Nielsen’s interests in drug development and public health inspired him to apply to medical school with the thought of getting a separate master’s degree in public health policy down the road. When he heard about Loyola’s dual-degree program in medicine and public health, he couldn’t help but think it was meant for him. “I felt that as a doctor I could save a few lives,” he says. “But if I also work in public health, I could help shape policy and health systems, potentially saving many more.
Now Nielsen is collaborating with Loyola researchers to improve antimicrobial stewardship practices in outpatient clinics. Coincidentally, the phrase “antimicrobial stewardship” was coined by a former Loyola professor, Dale Gerding, and refers to the appropriate use of antibiotics in clinical settings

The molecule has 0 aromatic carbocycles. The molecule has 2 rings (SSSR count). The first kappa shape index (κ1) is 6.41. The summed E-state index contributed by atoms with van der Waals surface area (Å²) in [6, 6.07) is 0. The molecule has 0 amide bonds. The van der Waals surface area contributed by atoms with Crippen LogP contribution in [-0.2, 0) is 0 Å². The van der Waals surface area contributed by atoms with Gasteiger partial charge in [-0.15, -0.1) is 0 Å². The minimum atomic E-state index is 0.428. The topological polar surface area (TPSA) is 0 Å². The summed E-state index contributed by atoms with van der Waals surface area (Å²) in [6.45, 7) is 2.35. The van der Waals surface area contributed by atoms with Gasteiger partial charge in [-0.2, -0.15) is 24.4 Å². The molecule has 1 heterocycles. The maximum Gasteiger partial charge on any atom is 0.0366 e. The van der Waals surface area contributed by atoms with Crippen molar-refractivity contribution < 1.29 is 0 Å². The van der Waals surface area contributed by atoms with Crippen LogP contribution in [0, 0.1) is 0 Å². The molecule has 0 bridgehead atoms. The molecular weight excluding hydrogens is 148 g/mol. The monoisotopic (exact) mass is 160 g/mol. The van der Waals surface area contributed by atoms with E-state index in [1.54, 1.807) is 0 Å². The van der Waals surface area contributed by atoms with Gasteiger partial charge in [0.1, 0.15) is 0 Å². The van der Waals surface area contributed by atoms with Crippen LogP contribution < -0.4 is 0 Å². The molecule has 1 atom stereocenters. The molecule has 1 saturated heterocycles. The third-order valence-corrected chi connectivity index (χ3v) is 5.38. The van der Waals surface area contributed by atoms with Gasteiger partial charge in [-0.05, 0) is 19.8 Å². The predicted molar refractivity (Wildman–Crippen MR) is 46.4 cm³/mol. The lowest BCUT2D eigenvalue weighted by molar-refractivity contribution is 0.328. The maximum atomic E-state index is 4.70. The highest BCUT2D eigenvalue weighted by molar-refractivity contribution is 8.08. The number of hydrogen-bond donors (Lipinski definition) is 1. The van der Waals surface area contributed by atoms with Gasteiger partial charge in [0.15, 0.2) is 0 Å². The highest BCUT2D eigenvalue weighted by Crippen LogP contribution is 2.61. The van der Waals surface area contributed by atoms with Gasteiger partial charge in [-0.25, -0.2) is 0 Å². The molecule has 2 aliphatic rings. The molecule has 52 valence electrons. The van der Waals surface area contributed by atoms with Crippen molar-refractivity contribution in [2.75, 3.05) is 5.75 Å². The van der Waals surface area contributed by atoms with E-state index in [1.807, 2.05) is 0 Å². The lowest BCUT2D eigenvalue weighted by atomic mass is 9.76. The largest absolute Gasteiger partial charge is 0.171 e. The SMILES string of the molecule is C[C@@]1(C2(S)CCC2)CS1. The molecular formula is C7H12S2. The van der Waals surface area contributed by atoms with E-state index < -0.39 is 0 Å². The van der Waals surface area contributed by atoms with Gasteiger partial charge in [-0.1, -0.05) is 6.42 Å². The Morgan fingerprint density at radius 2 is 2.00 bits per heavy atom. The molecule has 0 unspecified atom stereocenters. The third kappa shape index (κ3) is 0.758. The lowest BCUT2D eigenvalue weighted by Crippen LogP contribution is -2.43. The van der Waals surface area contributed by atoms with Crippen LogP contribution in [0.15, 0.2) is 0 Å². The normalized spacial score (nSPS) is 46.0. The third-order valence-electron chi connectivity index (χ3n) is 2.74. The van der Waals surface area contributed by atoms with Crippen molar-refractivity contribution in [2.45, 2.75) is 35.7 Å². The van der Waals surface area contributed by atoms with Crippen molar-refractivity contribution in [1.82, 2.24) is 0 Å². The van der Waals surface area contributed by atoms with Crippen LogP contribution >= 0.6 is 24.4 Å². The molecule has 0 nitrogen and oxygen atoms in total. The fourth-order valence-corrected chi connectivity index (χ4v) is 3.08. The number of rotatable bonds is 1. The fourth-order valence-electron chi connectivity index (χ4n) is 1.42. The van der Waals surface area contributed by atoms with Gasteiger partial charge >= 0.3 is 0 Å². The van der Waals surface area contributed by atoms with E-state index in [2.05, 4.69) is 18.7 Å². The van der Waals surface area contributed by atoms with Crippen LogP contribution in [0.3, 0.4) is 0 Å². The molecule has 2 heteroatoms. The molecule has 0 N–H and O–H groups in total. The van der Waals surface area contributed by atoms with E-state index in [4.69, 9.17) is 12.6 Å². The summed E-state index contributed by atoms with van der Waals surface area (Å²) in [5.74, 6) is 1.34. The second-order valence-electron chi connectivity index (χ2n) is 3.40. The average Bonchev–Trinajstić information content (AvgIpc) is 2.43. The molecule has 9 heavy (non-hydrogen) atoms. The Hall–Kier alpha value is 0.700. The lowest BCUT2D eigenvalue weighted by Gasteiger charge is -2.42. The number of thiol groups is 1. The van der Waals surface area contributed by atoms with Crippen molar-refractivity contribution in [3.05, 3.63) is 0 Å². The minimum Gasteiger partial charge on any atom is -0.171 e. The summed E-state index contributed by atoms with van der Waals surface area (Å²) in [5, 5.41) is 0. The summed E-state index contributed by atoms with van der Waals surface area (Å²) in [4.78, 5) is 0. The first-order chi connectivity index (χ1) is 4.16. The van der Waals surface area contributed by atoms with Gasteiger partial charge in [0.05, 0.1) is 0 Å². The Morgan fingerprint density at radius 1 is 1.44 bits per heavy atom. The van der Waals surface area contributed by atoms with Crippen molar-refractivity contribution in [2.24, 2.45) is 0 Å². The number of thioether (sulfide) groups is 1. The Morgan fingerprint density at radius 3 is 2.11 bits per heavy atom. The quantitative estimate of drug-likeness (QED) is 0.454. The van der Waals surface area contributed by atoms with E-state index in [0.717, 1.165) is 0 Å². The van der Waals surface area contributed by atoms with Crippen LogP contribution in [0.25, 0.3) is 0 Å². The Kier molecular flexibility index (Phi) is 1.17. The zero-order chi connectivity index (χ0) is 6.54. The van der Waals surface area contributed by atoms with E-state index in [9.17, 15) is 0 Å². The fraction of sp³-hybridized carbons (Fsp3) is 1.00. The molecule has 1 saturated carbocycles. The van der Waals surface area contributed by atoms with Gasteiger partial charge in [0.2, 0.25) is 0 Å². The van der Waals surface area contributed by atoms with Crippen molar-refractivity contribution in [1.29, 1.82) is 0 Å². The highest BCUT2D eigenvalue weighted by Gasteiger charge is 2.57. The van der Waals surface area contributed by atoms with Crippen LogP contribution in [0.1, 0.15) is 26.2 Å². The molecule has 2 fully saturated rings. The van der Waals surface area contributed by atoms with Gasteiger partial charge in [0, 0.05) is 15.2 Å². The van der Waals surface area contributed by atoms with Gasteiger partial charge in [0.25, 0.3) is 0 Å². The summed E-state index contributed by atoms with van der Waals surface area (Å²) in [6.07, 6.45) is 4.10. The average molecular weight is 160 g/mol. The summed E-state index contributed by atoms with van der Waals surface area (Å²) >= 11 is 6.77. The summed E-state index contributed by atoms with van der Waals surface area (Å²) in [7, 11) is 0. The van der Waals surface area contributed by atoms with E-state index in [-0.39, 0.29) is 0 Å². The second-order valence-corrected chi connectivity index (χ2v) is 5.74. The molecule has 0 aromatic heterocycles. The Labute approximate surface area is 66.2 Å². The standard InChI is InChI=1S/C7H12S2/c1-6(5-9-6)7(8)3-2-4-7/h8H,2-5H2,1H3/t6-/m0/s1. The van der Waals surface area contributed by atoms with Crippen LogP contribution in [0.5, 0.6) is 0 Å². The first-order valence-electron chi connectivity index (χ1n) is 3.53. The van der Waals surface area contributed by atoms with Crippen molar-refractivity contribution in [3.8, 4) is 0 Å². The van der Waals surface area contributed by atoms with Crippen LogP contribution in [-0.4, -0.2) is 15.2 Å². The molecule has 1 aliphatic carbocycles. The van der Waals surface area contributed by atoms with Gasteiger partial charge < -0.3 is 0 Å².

During Nielsen’s first year at Loyola, his passion for studying antibiotics caught the attention of Fritzie Albarillo, assistant professor of infectious diseases at Stritch. The two are now collaborating on a project to increase awareness and improve antibiotic stewardship in Loyola Medicine’s outpatient clinics. Last year, the research team distributed a survey to several outpatient settings to gather a baseline of provider knowledge and an understanding of how patients perceive antibiotics. Based on that data, the team’s next steps are to share the findings, educate health care professionals on prescription guidelines, and empower them to inform patients about the proper use of antibiotics.